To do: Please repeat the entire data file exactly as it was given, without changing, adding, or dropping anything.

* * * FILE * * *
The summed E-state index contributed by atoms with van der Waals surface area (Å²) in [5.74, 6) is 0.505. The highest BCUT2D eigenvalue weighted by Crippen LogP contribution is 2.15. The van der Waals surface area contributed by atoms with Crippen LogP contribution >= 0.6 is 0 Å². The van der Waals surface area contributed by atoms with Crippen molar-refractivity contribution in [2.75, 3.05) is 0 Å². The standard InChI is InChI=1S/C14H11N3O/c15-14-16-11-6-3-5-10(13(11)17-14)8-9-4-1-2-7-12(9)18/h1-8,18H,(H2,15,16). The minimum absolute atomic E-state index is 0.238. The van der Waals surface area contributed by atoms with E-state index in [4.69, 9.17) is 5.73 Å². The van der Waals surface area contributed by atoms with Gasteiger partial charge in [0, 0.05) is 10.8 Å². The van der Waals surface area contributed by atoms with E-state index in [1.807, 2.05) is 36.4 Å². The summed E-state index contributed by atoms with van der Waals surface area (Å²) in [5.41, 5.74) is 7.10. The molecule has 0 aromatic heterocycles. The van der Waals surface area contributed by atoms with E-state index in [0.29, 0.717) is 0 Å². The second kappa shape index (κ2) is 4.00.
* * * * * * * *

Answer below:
The summed E-state index contributed by atoms with van der Waals surface area (Å²) in [5.74, 6) is 0.505. The highest BCUT2D eigenvalue weighted by Crippen LogP contribution is 2.15. The van der Waals surface area contributed by atoms with Crippen LogP contribution >= 0.6 is 0 Å². The van der Waals surface area contributed by atoms with Crippen molar-refractivity contribution in [2.75, 3.05) is 0 Å². The standard InChI is InChI=1S/C14H11N3O/c15-14-16-11-6-3-5-10(13(11)17-14)8-9-4-1-2-7-12(9)18/h1-8,18H,(H2,15,16). The minimum absolute atomic E-state index is 0.238. The van der Waals surface area contributed by atoms with E-state index in [4.69, 9.17) is 5.73 Å². The van der Waals surface area contributed by atoms with Gasteiger partial charge in [0, 0.05) is 10.8 Å². The van der Waals surface area contributed by atoms with E-state index in [1.807, 2.05) is 36.4 Å². The summed E-state index contributed by atoms with van der Waals surface area (Å²) in [5.41, 5.74) is 7.10. The molecule has 0 aromatic heterocycles. The van der Waals surface area contributed by atoms with E-state index in [0.29, 0.717) is 0 Å². The second kappa shape index (κ2) is 4.00.